The Sky News / Tommy Robinson fiasco is a good example of something that’s all too common in media: smart people being really, really stupid.
There’s an idea, oft expressed, that sunlight is the best disinfectant; that exposing terrible ideas to the harsh glare of publicity will make those terrible ideas wither and die.
Unfortunately that isn’t true.
Giving extremists a platform fuels them.
And smart people are often too stupid to realise that that’s what they’re doing: they tell us they want to have a debate, when really what we’re seeing is a performance.
They’re not providing a platform. They’re providing a stage.
Laurie Penny, writing for Longreads:
If we deny racists a platform, they feed off the appearance of censorship, but if we give them a platform, they’ve also won by being respectfully invited into the penumbra of mainstream legitimacy. Either way, what matters to them is not debate, but airtime and attention. They have no interest in winning on the issues. Their image of a better world is one with their face on every television screen.
Look at Tommy Robinson in my previous post, happy as a pig in shit: he got on the telly and still managed to claim he was being silenced.
You see exactly the same with anti-trans bigots, homophobes and other terrible people. They don’t debate the facts because they don’t care about the facts. They don’t listen to the debate because to them it isn’t a debate. It’s an opportunity to get their message across, to reach their supporters and give the impression that extreme, bigoted beliefs aren’t so extreme and bigoted after all.
You only listen to the other guy so you can work out how to beat him, and ideally, humiliate him.
It’s a growing problem because all too often, broadcasters in particular thrive on conflict. If they have one person who believes X, because X is indisputably true, they will comb the darker corners of the internet to find someone who says X is false – often someone who is very good at sounding convincing even when they’re spouting absolute garbage. The viewer or listener is then left with the false belief that there are two sides to the story when really, there aren’t.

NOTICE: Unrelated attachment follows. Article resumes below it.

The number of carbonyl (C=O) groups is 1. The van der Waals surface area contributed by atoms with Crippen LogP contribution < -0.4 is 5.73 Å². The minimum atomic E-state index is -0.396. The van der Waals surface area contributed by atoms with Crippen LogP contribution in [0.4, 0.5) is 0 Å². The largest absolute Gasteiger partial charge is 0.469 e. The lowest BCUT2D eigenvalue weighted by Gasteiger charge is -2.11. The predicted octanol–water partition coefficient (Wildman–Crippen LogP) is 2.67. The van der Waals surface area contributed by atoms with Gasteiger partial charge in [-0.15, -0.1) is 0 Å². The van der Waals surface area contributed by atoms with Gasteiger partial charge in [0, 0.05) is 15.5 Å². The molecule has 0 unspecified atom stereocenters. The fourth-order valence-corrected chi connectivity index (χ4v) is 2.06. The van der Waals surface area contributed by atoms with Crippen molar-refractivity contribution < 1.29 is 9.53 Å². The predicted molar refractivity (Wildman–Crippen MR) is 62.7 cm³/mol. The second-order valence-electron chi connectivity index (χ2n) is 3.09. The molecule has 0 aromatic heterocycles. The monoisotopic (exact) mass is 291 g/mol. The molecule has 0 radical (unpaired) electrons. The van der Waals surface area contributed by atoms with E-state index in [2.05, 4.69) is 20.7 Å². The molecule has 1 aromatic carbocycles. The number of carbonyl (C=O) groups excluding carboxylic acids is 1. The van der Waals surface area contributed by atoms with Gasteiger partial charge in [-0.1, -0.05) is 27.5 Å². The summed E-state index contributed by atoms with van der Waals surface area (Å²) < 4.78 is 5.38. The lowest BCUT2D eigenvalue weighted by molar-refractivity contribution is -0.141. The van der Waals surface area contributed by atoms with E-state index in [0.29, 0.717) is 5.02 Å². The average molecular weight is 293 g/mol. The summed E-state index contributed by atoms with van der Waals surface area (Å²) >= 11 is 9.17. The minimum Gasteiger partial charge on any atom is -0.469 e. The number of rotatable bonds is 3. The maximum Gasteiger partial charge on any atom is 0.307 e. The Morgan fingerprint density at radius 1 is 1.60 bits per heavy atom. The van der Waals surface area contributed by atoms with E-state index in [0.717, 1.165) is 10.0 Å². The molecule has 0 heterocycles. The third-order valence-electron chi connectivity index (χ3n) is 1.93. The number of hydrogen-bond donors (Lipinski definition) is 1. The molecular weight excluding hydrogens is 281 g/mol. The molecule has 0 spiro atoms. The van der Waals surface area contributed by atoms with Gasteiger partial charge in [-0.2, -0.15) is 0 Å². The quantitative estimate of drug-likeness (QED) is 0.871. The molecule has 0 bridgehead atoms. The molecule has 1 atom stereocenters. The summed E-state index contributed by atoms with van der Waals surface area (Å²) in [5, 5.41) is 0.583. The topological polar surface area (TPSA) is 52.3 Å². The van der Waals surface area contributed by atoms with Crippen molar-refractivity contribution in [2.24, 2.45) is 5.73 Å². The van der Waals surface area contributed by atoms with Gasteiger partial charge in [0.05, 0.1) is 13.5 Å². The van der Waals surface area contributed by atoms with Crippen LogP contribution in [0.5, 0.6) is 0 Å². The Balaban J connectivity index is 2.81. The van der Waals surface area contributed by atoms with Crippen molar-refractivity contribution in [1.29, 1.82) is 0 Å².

I’ve refused to take part in such discussions, and I know very many people who do the same. They simply won’t lend their name to the legitimisation of extremist views.
As Penny puts it, in her case with reference to Trump’s former right-hand man Steve Bannon:
Inviting someone like Steve Bannon to your conference about how to build a free and open society is a little like inviting Ronald McDonald to your convention on solving world hunger.
She argues that sunlight, far from being a disinfectant, enables some of the world’s worst people to build a brand. The rise and fall of right-wing troll Milo is a good example of that; his star rose as the column inches about him increased, but when he finally got booted off Twitter and stopped making news his career went into what I sincerely hope is terminal decline.
What stopped him was progressives collectively refusing to put up with his horseshit.
…there is a choice, and this, to my mind, is the sensible one: To refuse to dignify these people with prestigious public platforms, or to share them. To refuse to offer them airtime or engage them in public debate.
If you give people with dangerous agendas a platform, you’re not impartial. You’re complicit.